Regular season recaps
Nov. 26:Islanders 3, Capitals 2 (OT)
Nov. 28:Capitals 5, Islanders 2
Dec. 29:Islanders 4, Capitals 3 (OT)
Feb. 21:Capitals 3, Islanders 2 (SO)
Islanders: C Mikhail Grabovski (concussion, indefinite), C Frans Nielsen (lower body, day-to-day), LW Matt Martin (undisclosed, day-to-day), D Travis Hamonic (undisclosed, day-to-day), G Michal Neuvirth (undisclosed, day-to-day)
Keys to a Capitals victory
At this point, Washington’s top line is a well-known entity that will draw plenty of attention from the opposition. Every game plan against the Caps begins with a study of quieting Alex Ovechkin and Nicklas Backstrom. But it won’t end there. The real key to the Capitals’ success against New York, then, will be playing an irritating, physical game. For as much success as the Islanders have had this season, they still by and large lack playoff experience, especially at forward. Aside from trade deadline acquisition Tyler Kennedy, none of New York’s forwards has more than 15 games of postseason play on his résumé. It’s up to Washington to exploit that inexperience and draw penalties so that the Caps’ league-leading power play (25.3%) can do the work. Against an Islanders penalty kill that ranks 26th in the league (78.0%), this special teams battle could be most important to Washington’s success.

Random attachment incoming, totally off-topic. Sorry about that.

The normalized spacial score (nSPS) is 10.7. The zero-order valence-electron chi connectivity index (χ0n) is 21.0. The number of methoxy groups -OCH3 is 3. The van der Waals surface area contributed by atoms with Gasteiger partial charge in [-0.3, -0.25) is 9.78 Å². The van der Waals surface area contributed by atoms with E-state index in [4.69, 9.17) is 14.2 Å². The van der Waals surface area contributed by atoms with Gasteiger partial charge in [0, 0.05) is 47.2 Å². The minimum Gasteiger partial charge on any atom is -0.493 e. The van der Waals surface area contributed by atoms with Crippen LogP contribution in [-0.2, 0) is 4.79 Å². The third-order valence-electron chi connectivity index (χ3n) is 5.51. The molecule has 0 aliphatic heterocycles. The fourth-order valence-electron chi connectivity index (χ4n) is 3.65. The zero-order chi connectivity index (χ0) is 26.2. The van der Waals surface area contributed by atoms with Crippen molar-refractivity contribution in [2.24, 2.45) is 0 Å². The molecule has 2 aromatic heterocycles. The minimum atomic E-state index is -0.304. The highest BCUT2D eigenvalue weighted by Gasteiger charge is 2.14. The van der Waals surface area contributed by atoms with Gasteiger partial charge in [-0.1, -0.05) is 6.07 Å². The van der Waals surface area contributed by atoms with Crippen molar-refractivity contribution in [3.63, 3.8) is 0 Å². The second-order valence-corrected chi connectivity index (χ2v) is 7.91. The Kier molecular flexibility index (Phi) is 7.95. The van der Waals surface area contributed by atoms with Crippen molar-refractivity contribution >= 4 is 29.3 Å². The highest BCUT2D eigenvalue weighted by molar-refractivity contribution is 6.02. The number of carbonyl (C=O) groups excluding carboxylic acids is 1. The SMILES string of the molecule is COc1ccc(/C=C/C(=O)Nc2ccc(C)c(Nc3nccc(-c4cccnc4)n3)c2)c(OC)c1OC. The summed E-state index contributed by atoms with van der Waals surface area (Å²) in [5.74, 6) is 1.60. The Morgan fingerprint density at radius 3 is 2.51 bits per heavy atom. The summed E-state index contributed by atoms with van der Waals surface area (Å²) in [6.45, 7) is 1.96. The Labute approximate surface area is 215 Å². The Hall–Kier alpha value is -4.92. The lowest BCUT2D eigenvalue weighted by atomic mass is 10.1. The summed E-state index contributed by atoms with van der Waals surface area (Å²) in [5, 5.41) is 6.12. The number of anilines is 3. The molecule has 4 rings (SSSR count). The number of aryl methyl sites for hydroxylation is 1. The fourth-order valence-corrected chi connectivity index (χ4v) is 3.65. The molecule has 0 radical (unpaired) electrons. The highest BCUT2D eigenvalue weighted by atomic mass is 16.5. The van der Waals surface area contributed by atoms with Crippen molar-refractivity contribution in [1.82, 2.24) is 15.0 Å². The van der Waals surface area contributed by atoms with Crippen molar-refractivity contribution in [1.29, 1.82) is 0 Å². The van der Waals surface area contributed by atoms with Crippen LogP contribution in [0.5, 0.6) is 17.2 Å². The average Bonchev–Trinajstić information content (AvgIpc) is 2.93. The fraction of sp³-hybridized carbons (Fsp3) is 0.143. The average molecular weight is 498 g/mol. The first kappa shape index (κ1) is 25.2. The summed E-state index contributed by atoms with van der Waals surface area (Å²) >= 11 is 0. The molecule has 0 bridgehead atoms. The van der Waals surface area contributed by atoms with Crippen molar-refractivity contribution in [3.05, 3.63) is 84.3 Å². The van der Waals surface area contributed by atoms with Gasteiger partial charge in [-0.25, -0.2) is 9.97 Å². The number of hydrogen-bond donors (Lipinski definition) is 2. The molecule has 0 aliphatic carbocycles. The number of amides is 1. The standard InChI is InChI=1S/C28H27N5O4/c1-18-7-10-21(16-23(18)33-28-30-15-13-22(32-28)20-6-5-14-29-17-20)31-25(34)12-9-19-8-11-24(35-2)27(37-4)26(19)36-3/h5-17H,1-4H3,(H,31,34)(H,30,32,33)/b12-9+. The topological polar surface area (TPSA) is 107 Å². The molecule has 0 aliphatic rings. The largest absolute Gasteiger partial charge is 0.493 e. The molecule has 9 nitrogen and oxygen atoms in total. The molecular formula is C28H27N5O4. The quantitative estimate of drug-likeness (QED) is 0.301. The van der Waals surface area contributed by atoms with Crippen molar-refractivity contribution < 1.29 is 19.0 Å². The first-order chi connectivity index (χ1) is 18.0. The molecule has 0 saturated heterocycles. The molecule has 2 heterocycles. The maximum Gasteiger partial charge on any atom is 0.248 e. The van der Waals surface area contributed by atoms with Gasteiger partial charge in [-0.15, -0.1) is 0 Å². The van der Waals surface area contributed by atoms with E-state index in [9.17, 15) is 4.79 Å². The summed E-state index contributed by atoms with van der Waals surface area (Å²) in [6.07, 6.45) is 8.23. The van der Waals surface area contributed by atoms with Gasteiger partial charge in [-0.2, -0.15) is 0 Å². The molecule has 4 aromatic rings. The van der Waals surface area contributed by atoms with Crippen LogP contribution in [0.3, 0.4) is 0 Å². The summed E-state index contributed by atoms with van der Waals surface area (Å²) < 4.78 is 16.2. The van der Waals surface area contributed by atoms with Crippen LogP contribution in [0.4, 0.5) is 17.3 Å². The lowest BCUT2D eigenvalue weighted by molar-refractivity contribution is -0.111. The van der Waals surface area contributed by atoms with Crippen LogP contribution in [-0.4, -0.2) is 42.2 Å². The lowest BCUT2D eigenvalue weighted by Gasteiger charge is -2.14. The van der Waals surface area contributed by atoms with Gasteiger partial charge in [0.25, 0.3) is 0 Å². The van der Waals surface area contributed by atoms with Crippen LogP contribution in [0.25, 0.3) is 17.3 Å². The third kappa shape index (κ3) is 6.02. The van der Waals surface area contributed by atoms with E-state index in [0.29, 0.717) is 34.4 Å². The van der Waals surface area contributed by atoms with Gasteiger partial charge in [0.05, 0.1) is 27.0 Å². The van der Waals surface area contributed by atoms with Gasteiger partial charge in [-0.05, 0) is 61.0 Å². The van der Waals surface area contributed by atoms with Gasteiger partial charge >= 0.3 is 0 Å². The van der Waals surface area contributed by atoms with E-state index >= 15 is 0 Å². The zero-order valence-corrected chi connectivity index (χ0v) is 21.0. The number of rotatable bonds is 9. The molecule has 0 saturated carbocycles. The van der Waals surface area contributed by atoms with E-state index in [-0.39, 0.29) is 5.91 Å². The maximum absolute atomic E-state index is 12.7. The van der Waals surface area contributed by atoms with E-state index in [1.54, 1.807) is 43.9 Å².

Keys to an Islanders victory
New York has been among the most disciplined teams in the league, going shorthanded only 218 times this season—second best in the conference. Facing that lethal power play of Washington’s, the Islanders will need to maintain that level of clean play. In 5-on-5 situations, Washington’s forward lines have gone through many looks this season, most recently splitting up Backstrom and Ovechkin to give the offense some balance. It’s imperative that New York blunt two lines of attack. The Isles gained some experience handling a dual threat in their first round series against Pittsburgh in 2013. They weren’t wholly effective then—Sidney Crosby and Evgeni Malkin had nine and 11 points respectively—but they still pushed the Penguins to six games. But New York’s goaltending is better now with Jaroslav Halak than it was then with Evgeni Nabokov. Speaking of goal, the Islanders would be wise to give Capitals goalie Braden Holtby a heavy workload. After playing 73 games this season, the most by any netminder in the league, Holtby could be worn down. One way to find out is by testing him early and often.
The Capitals have looked like one of the steadiest teams in the league, especially since the New Year. And Ovechkin’s stick has been red hot on the power play, per usual. The Islanders will give it everything they have to give their Long Island faithful one last memorable run. But that special teams battle is going to make the difference in this series. Washington in six.
Islanders 4, Capitals 3
Capitals 4, Islanders 3
Islanders 2, Capitals 1 (OT)
Capitals 2, Islanders 1 (OT)
Capitals 5, Islanders 1
Islanders 3, Capitals 1